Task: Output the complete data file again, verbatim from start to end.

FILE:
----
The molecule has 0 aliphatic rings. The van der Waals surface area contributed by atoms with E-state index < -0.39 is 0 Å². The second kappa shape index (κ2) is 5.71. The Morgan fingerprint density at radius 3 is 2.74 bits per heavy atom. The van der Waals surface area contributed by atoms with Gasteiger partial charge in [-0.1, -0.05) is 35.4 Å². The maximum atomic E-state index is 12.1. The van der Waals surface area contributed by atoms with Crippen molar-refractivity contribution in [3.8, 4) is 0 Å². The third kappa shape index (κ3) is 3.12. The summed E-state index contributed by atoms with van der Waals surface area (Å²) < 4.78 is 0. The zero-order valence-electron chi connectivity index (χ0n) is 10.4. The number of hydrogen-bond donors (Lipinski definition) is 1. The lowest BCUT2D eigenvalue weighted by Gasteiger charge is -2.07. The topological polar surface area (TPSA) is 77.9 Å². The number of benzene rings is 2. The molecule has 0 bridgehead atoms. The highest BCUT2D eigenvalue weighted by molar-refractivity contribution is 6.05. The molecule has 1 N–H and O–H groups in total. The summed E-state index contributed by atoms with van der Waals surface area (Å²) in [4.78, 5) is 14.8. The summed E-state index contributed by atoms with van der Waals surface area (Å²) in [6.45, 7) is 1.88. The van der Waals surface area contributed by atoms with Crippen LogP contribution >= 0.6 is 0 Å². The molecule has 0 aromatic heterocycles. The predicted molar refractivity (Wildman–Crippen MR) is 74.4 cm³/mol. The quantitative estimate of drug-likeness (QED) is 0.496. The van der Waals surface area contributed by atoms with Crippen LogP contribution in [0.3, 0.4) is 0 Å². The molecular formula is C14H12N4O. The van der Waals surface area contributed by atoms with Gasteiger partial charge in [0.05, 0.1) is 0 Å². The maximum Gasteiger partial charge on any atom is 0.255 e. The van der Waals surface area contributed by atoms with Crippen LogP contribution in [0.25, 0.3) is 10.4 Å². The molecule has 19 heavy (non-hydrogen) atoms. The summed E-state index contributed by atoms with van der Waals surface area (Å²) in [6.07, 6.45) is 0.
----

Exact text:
The molecule has 0 aliphatic rings. The van der Waals surface area contributed by atoms with E-state index < -0.39 is 0 Å². The second kappa shape index (κ2) is 5.71. The Morgan fingerprint density at radius 3 is 2.74 bits per heavy atom. The van der Waals surface area contributed by atoms with Gasteiger partial charge in [-0.1, -0.05) is 35.4 Å². The maximum atomic E-state index is 12.1. The van der Waals surface area contributed by atoms with Crippen molar-refractivity contribution in [3.8, 4) is 0 Å². The third kappa shape index (κ3) is 3.12. The summed E-state index contributed by atoms with van der Waals surface area (Å²) < 4.78 is 0. The zero-order valence-electron chi connectivity index (χ0n) is 10.4. The number of hydrogen-bond donors (Lipinski definition) is 1. The lowest BCUT2D eigenvalue weighted by Gasteiger charge is -2.07. The topological polar surface area (TPSA) is 77.9 Å². The number of benzene rings is 2. The molecule has 0 bridgehead atoms. The highest BCUT2D eigenvalue weighted by molar-refractivity contribution is 6.05. The molecule has 1 N–H and O–H groups in total. The summed E-state index contributed by atoms with van der Waals surface area (Å²) in [4.78, 5) is 14.8. The summed E-state index contributed by atoms with van der Waals surface area (Å²) in [6.45, 7) is 1.88. The van der Waals surface area contributed by atoms with Crippen LogP contribution >= 0.6 is 0 Å². The molecule has 0 aromatic heterocycles. The predicted molar refractivity (Wildman–Crippen MR) is 74.4 cm³/mol. The quantitative estimate of drug-likeness (QED) is 0.496. The van der Waals surface area contributed by atoms with Crippen LogP contribution in [0.3, 0.4) is 0 Å². The molecular formula is C14H12N4O. The van der Waals surface area contributed by atoms with Gasteiger partial charge in [0.05, 0.1) is 0 Å². The maximum Gasteiger partial charge on any atom is 0.255 e. The van der Waals surface area contributed by atoms with Crippen LogP contribution in [0.25, 0.3) is 10.4 Å². The molecule has 19 heavy (non-hydrogen) atoms. The summed E-state index contributed by atoms with van der Waals surface area (Å²) in [6.07, 6.45) is 0.